The Theosophical Society is at its heart a religious place, although it is not devoted to any one religion. The cover copy of one of their publications says “theosophy is the wisdom underlying all religions when they are stripped of accretions and superstitions.” This leads to some strange symbolism in the decoration of the buildings and signs, and probably to the sense of peace and calm pervading the place. Entrance is free, although hours are restricted, and day-visitors have to sign in and out.
The grounds are a welcome respite from the noise and dust of the streets. From both entrances there are paved walks through groves of coconuts and other shady areas to the headquarters. There are lots of birds – this is one of few areas you can see and hear birds other than crows – and other animals, including an unfriendly pig, as well as a huge variety of trees, plants, and flowers.
What looks like a forest in the photo is actually a peripheral part of the Great Banyon tree. It’s huge: supposedly 3,000 people can sit under it at once. It was the central meeting place in the early days, and the brief history I bought at the bookstore claims that Gandhi and the Dalai Lama have spoken to gatherings there. The tree is listed in guidebooks as a thing for tourists to see – it’s supposed to be the oldest banyon tree in India, and it’s very pretty – but it’s fenced in and pretty much overgrown. There is another huge banyon tree on the grounds that’s open and better tended.
Unfortunately, you can’t walk through the entire grounds, or get to the beach, because past the Great Banyon all the property is for residents of and visitors to the Society. There’s a guard posted to keep you off. You can visit the Adyar Library and Research Centre, though, which is supposed to be one of the most important libraries for oriental studies in the world.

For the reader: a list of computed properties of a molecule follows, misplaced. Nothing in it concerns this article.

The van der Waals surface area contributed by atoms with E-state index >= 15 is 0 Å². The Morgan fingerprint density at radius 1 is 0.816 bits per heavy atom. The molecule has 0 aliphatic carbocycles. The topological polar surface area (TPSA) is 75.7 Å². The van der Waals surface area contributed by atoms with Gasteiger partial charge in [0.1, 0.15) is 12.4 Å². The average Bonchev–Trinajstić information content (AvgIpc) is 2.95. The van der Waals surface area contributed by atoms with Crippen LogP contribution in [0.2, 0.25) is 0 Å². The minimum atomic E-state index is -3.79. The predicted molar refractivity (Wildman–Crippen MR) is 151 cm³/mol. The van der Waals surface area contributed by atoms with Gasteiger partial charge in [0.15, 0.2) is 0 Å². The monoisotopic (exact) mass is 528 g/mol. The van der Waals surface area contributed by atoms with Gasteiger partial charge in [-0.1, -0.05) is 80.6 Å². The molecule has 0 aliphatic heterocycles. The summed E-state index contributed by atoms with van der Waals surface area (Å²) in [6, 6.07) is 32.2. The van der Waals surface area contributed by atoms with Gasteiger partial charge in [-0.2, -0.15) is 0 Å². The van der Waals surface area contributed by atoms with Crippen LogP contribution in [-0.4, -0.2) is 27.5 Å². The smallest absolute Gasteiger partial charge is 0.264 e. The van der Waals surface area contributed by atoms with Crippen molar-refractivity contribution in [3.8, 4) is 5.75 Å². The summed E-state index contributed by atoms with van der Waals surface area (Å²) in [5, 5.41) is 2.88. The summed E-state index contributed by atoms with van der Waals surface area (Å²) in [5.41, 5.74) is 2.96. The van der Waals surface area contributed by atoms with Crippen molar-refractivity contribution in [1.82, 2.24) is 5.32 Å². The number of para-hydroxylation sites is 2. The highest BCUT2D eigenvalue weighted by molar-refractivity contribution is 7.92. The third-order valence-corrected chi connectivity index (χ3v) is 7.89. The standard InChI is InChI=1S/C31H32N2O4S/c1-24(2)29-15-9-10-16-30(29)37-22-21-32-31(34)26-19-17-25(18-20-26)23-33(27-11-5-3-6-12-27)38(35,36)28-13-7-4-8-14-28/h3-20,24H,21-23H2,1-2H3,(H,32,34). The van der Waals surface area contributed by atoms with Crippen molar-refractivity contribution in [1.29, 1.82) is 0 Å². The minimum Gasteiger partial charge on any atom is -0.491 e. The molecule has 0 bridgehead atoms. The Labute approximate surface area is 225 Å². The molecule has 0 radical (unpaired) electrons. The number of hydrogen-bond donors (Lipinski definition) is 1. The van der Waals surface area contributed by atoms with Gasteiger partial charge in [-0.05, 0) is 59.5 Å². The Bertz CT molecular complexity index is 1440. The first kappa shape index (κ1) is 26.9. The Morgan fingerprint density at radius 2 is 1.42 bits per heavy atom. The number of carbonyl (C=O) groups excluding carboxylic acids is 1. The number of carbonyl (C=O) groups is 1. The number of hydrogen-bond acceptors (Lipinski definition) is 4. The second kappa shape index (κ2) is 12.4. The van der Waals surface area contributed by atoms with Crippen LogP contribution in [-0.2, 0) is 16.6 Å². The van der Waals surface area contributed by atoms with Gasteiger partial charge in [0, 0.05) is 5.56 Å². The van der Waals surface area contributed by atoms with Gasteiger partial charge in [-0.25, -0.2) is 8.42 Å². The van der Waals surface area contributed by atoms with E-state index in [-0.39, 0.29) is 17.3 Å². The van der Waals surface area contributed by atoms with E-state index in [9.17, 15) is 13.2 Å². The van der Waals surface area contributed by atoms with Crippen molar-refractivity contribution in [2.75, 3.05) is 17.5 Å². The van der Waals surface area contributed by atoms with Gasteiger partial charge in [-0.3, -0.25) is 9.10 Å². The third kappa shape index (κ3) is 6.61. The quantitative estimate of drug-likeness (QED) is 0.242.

"Children’s Park/Snake Park"
These two parks are side by side on the road into Guindy National Park, and are shady and decently cared for. On Sunday afternoon they are full of families.
The Children’s Park includes two large playgrounds, lots of places to sit and have lunch and some more discreet places to make out, and many enclosures with animals, mostly from the Indian subcontinent. There are monkeys, blackbuck antelope, spotted and barking deer, lots of birds, wild dogs and foxes. The enclosures are on the small side of adequate, and don’t contain much to keep the animals inside occupied. Too often there was only one of an animal. Despite signs everywhere, people were feeding anything that would eat something tossed through the fences. The fences are all chain link, sometimes very tight or double layers, with another fence keeping you beyond arm’s reach from the chain link one. I suspect it’s to keep the idiot humans from sticking their fingers in. They were teasing the animals too, again despite signs everywhere. The animals here are really a sideshow to the main attraction, which is simply a big open space for kids to play.
The Snake Park is compact, with a decent attempt at landscaping. There are snakes (obviously), mostly behind glass, and several kinds of crocodiles and monitors in pit enclosures. There is a demonstration several times a day that I didn’t see, but heard part of (it’s in English and Tamil).
Some pictures of a few of the animal inhabitants of the Children’s Park and the Snake Park can be found in my Things to Do tips for those places.
"Guindy National Park"